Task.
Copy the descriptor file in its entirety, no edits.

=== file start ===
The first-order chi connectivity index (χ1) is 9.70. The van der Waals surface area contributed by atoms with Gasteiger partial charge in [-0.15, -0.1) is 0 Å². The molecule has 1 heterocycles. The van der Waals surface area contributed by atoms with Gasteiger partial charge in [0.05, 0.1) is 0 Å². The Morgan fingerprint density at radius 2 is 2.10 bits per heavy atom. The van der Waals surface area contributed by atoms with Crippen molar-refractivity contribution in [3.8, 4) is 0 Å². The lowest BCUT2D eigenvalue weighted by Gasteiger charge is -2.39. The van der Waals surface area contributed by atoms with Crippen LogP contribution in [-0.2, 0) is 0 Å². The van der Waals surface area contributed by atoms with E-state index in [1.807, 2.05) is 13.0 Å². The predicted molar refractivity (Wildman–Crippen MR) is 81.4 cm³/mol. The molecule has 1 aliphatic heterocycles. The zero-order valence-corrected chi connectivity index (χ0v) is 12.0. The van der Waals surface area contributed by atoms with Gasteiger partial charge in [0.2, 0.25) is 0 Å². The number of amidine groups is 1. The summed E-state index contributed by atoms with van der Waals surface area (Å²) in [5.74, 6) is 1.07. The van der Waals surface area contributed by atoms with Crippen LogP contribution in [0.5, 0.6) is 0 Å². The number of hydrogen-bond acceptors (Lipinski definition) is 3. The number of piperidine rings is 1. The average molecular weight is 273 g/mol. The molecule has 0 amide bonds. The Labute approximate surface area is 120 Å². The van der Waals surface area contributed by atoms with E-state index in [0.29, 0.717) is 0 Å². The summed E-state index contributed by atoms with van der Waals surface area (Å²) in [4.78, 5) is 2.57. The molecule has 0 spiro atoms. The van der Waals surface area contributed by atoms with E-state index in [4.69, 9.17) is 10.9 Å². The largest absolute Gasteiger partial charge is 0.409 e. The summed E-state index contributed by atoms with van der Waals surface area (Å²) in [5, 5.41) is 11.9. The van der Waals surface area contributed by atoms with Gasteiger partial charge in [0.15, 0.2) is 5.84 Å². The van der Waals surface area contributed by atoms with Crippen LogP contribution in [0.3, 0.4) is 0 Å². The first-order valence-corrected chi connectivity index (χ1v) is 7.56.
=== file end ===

The first-order chi connectivity index (χ1) is 9.70. The van der Waals surface area contributed by atoms with Gasteiger partial charge in [-0.15, -0.1) is 0 Å². The molecule has 1 heterocycles. The van der Waals surface area contributed by atoms with Gasteiger partial charge in [0.05, 0.1) is 0 Å². The Morgan fingerprint density at radius 2 is 2.10 bits per heavy atom. The van der Waals surface area contributed by atoms with Crippen molar-refractivity contribution in [3.8, 4) is 0 Å². The lowest BCUT2D eigenvalue weighted by Gasteiger charge is -2.39. The van der Waals surface area contributed by atoms with Crippen LogP contribution in [-0.2, 0) is 0 Å². The van der Waals surface area contributed by atoms with E-state index in [1.807, 2.05) is 13.0 Å². The predicted molar refractivity (Wildman–Crippen MR) is 81.4 cm³/mol. The molecule has 1 aliphatic heterocycles. The zero-order valence-corrected chi connectivity index (χ0v) is 12.0. The van der Waals surface area contributed by atoms with Gasteiger partial charge in [0.2, 0.25) is 0 Å². The number of amidine groups is 1. The summed E-state index contributed by atoms with van der Waals surface area (Å²) in [5.74, 6) is 1.07. The van der Waals surface area contributed by atoms with Crippen LogP contribution in [0.5, 0.6) is 0 Å². The number of hydrogen-bond acceptors (Lipinski definition) is 3. The number of piperidine rings is 1. The average molecular weight is 273 g/mol. The molecule has 0 amide bonds. The Labute approximate surface area is 120 Å². The van der Waals surface area contributed by atoms with E-state index in [0.29, 0.717) is 0 Å². The summed E-state index contributed by atoms with van der Waals surface area (Å²) in [4.78, 5) is 2.57. The molecule has 0 spiro atoms. The van der Waals surface area contributed by atoms with E-state index in [4.69, 9.17) is 10.9 Å². The largest absolute Gasteiger partial charge is 0.409 e. The summed E-state index contributed by atoms with van der Waals surface area (Å²) in [5, 5.41) is 11.9. The van der Waals surface area contributed by atoms with Gasteiger partial charge in [0.15, 0.2) is 5.84 Å². The van der Waals surface area contributed by atoms with Crippen LogP contribution in [0.3, 0.4) is 0 Å². The first-order valence-corrected chi connectivity index (χ1v) is 7.56.